outside, charging into a camp of sleeping orcs.
Yelling a battle cry, Pippin throws off
to slash at any orc who dares come near their horse.
At first the fighting is even easier than Pippin
expected, his long-repressed fury finding ample
outlet. But then a group of large black uruks, immune
to the sunlight, forms ranks and stands against them.
The Rohirrim are charging straight for the row of
halberd blades. Pippin becomes aware of the Nine on
their fell beasts, circling just overhead, screeching
their terrifying cries. His hand trembles. He wants
to scream, to cower. He wishes he had never come.
But there is nothing for it; he turns his fear to
energy. Raising his sword, he sings along with the
Riders as they crash into the enemy.
The halberds miss Eowyn and Pippin. They
straight over the uruks in their path. His body
twisting as he swings left and right, Pippin suddenly
notices that Eowyn is not fighting. She slumps
forward in her saddle, her hand still holding her
sword aloft, but paralyzed. She trembles whenever the
Nazgul screech overhead. "Eo.....A--oh! Dernhelm!
Your sword! Use your sword!" Pippin cries, but she
does not answer. He notices that arrows are flying
all around them; what if one has struck her? Pippin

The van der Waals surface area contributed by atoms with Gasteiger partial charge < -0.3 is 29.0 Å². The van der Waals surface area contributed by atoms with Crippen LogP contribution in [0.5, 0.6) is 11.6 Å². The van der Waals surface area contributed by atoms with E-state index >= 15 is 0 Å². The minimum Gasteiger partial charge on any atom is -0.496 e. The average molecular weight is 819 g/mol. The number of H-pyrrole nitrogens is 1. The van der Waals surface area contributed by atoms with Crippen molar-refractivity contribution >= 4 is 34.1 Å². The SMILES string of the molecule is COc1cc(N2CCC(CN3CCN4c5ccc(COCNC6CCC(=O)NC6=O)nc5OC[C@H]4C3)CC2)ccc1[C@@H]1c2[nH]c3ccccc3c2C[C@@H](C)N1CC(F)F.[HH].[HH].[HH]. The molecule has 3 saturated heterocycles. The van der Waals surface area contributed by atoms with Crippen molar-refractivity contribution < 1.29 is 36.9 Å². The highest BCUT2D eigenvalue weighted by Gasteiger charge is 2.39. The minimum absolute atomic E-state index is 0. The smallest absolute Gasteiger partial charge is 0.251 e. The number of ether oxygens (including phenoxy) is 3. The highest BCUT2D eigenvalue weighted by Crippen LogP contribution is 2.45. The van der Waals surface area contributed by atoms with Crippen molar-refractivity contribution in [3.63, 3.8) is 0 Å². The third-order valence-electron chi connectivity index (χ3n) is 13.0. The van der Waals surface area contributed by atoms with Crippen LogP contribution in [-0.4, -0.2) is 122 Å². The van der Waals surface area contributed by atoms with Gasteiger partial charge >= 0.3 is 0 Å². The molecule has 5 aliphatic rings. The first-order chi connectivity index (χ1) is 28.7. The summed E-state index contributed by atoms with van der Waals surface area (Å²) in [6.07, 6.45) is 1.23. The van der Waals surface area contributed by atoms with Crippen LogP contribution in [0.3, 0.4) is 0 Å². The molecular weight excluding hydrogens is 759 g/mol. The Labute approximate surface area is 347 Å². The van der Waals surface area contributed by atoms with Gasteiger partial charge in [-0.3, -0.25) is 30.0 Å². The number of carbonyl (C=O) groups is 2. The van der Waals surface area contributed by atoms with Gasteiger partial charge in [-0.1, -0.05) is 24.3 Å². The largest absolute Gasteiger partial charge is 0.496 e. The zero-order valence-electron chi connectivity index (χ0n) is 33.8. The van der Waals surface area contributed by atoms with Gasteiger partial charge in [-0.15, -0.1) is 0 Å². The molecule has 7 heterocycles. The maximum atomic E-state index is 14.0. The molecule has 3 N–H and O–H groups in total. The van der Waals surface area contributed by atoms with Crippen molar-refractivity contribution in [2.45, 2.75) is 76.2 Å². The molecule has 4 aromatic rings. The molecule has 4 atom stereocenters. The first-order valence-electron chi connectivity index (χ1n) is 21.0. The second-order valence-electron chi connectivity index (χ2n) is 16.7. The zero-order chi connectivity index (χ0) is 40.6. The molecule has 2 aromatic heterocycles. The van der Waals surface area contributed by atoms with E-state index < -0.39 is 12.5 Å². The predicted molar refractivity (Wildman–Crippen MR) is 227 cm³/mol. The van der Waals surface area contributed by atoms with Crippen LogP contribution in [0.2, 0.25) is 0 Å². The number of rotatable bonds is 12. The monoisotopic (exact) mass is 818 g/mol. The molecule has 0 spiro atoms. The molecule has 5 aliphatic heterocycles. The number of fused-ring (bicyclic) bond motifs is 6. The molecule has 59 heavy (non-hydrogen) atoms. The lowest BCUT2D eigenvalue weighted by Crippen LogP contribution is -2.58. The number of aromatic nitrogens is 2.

shakes her desperately. "Dernhelm! Oh! Dernhelm! Oh
Elbereth! Wake up!" An orc rushes at their right side,
striking at Eowyn's leg. His sword makes a gash in her
leather boot and nicks her leg, but the cut is not
deep. Pippin's sword darts out and stabs the orc in
the eye. Finally Eowyn rights herself, and her sword
sings out with renewed vigor.
During the next hours, Pippin loses all
sense of time.
It is a single instant, and it is years. He operates
on a constant rush of adrenaline, out of the sheer
need to survive the attacks that come at them from all
sides. His arms never stop their work, even when they
shake with the effort. His legs soon bleed from many
small cuts, but each one represents a killed orc.
Uttering a defiant challenge, Eowyn steers
away from the other Riders to take on a group of orcs
single-handedly. Pippin's heart pounds even harder,
but he swings at them along with her. Most of the
orcs run before Eowyn's charge, but one stands its
ground, ducks her blade and thrusts its halberd up
into her shoulder. Pippin screams along with Eowyn.
He slashes furiously at her attacker, but the orc
twists his halberd, pulling Eowyn off Dushtala. As
she falls, it removes its blade, then holds it high
above her for the killing blow.
"NO!" Pippin screams, looking
back over his shoulder